TH: Well, if you were on a project you’d be there early in the morning till late in the evening, filming. You did whatever they asked. If they said you had an interview, or you have to do a photographic layout, that was your job. They’d send a limo to send you to your premiere. It was part of the game of Hollywood moviemaking. In my day every free minute when I wasn’t working – I did a few films before I got the Warner Bros. contract – I did a lot of live TV. They would loan me out to do live TV or go to other studios. Live TV was the growth area for an actor. The days of Playhouse 90 or Philco, Studio One, or guesting on the variety shows. They would give the studios the plug as you appeared….live TV presented so many unique opportunities for actors, directors – the John Frankenheimers, the Arthur Penns, the Sidney Lumets.
K: I’ve noticed it’s often more difficult for studio era stars to watch contemporary films, but you’ve worked in both the studio system and with John Waters, who’s about as contemporary as you can get!
TH: John has a great sense of humor about his work which is wonderful. John just goes for pure fun and escapism and you go with the flow. There’s so many films that don’t feed you in that capacity.
K: In terms of modern filmmaking, do modern films grab you?
TH: I don’t go to a lot of movies, but I am an Academy voting member. I know of a few I want to see, and I have a great friend, Michael Dealy, who produced Blade Runner and Deer Hunter, and I ask him. I do see as many as I can around awards time and I definitely see the ones up for the final awards. I’m always a lover of the independent film that gives us something to think about.
K: Is there anything this year that’s intrigued you?
TH: I haven’t seen any of the big films but they’re starting to send them to me now!
K: There’s definitely a bit of a back and forth over sexuality during the studio era. Some people were able to avoid dating women or getting married because their sexuality was an open secret, whereas there were others who played the Hollywood game so far as getting married.
TH: Well my sexuality was never mentioned at Warner Bros. If they had I would have freaked out and not known what to say. People had a tendency, in the old days, to not say anything. The word “gay” wasn’t around. You might hear “rumor has it,” or you’d see people who were flamboyant here and there, but you wouldn’t go beyond that. There were more manners. The other thing missing was style. Who had more style than Fred Astaire?
K: You look at the pictures of Randolph Scott and Cary Grant, their house together. People had to know something was going on, but no one ever said anything.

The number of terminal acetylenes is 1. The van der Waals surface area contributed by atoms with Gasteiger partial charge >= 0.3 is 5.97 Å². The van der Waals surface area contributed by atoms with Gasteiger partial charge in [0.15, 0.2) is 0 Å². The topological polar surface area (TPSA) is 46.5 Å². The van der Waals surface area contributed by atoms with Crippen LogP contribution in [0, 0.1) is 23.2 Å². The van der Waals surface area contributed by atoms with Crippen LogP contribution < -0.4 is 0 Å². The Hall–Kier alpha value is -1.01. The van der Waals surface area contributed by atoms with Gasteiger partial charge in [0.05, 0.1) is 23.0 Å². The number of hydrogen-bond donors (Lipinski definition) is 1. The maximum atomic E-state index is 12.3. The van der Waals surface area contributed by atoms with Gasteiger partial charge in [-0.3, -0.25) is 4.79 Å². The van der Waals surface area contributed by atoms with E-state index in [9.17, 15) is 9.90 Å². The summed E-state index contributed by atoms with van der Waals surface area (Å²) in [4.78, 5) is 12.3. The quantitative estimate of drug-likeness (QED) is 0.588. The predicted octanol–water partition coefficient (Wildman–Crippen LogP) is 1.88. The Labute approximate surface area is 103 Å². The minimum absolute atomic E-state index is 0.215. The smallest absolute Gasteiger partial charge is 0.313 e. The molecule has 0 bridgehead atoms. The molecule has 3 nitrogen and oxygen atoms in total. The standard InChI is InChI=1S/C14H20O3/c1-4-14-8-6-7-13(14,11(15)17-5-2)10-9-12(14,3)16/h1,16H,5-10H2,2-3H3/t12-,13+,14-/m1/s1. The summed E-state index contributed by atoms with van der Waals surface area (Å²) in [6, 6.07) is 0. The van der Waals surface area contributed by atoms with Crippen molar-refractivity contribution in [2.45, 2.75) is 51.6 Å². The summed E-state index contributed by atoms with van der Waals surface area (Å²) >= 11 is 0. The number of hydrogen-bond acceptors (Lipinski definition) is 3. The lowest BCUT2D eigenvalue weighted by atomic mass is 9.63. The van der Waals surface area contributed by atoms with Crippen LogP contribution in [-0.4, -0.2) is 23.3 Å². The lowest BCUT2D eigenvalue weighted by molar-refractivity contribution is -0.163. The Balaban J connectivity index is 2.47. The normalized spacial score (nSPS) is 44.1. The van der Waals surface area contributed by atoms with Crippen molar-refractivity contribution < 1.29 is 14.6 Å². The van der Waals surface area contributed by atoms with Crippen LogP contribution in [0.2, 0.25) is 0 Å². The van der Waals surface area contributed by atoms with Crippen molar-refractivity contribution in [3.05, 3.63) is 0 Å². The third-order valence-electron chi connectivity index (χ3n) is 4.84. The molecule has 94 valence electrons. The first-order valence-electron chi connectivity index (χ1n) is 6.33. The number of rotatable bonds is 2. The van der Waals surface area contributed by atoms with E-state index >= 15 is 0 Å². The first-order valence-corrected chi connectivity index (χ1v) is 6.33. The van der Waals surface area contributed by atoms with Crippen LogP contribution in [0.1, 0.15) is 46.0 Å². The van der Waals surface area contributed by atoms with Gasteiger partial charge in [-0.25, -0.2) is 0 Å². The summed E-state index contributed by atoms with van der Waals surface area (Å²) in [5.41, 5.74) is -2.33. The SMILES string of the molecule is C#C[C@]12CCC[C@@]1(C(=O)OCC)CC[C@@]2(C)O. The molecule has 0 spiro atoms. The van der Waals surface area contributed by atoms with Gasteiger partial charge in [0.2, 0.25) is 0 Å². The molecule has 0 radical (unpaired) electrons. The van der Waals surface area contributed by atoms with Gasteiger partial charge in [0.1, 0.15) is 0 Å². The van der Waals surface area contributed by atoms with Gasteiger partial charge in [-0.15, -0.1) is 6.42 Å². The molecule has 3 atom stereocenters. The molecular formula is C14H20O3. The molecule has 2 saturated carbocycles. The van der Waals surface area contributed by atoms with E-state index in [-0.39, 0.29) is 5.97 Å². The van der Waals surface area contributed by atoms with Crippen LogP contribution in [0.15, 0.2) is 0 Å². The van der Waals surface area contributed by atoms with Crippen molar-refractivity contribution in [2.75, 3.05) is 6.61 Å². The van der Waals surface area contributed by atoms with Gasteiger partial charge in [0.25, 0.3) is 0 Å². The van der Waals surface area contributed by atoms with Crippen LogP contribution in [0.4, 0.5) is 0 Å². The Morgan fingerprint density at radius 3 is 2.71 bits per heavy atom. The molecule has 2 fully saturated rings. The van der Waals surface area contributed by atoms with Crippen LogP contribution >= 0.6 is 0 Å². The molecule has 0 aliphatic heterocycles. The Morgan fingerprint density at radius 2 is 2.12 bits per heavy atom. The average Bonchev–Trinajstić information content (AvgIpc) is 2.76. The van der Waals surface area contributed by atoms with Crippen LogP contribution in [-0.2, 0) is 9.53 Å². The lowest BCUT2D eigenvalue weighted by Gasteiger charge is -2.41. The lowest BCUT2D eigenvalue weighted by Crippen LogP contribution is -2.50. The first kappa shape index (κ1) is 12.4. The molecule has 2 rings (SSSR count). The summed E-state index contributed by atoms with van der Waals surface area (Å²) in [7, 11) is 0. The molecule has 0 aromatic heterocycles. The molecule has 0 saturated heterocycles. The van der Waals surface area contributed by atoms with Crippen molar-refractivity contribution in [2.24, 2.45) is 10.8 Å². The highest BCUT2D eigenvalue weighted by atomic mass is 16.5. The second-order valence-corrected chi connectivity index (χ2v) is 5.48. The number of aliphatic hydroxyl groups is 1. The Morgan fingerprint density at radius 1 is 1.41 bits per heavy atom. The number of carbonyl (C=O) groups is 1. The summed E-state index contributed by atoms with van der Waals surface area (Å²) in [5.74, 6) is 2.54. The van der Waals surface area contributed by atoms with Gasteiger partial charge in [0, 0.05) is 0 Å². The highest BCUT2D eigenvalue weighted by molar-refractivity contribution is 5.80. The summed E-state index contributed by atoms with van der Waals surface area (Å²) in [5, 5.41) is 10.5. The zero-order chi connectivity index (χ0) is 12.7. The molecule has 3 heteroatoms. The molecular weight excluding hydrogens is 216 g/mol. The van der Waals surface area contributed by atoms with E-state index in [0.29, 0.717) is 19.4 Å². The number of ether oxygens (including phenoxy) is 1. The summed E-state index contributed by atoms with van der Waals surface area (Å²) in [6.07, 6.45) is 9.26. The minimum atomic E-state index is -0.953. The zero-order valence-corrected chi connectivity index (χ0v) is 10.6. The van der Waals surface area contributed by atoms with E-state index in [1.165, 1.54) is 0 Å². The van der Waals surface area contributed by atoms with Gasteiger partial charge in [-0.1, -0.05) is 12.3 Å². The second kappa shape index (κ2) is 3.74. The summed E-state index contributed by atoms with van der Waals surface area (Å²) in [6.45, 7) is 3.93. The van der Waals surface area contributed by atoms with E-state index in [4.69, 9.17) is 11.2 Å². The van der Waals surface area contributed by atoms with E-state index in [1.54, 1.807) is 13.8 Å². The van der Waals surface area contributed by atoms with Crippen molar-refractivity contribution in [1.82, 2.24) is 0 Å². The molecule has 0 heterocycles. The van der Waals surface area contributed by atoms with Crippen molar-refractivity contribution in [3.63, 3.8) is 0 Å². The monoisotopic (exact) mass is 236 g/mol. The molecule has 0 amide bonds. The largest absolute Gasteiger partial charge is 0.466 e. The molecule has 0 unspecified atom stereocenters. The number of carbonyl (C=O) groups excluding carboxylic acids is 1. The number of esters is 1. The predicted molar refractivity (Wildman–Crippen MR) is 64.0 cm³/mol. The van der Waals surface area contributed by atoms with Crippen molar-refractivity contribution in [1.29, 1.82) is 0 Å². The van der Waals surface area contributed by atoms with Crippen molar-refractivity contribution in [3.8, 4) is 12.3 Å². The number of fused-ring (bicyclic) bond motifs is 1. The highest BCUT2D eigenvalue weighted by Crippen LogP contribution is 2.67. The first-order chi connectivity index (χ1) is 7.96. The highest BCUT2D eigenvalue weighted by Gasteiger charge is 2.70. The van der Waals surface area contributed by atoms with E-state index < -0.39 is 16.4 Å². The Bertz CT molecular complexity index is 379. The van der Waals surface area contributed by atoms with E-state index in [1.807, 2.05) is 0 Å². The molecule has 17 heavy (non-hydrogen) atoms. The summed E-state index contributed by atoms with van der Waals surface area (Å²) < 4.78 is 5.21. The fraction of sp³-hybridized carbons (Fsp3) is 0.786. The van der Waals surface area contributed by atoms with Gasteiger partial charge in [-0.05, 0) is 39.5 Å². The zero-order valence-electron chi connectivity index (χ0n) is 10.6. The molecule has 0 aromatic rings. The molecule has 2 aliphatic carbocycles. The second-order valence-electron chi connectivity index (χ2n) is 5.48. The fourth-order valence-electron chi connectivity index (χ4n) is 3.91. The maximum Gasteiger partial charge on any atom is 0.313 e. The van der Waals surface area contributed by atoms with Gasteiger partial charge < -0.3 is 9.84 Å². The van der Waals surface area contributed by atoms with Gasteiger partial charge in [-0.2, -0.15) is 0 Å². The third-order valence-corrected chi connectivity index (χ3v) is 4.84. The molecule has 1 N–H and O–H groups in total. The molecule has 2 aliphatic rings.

TH: People are too in your face today. People should live the life they wish to live, but you have to make the choice of what kind of life that’ll be. It’s all about the journey and hopefully we’ll grow on this journey, mentally, physically, and spiritually.
K: You worked with some AMAZING people! Natalie Wood, Linda Darnell, Debbie Reynolds, Rita Hayworth, Lana Turner, John Wayne!
TH: Don’t forget Sophia [Loren]!
K: Is there an actor/actress you enjoyed working with or left a lasting impression?
TH: Oddly enough there are three actors I’ve worked with who I pray for every Sunday: Gary Cooper, Fred Astaire, and Van Heflin. They were really impressive people, particularly for a young actor learning his craft.
K: Those are such titans of that era! Outside of George Abbott (director of Damn Yankees) whom you mention in the documentary you didn’t get along with, were there any other directors or costars you probably don’t mind seeing again?
TH: No. I’ve had unpleasant experiences but you’re all working toward the same end. You’re all working on the same project to make it as best as it possibly can, and that’s what it’s all about.
K: If you had to do it all over again – the studio politics, the double life – would you?
TH: In this day and age, I’d have been a horse trainer somewhere because I showed horses, judged horses, gave riding clinics.
K: Thank you so much for taking the time out to talk to me.
TH: Well, thank you! This has been a frantic time and I’m just overwhelmed by the response. Alan’s spent seven years putting this together. He worked very closely and I’m just overwhelmed with the response.
A freelance film critic whose work fuels the Rotten Tomatoes meter. I've been published on The Hollywood Reporter, Remezcla, and The Daily Beast. I've been featured in the L.A. Times. I currently run two podcasts, Citizen Dame and Ticklish Business.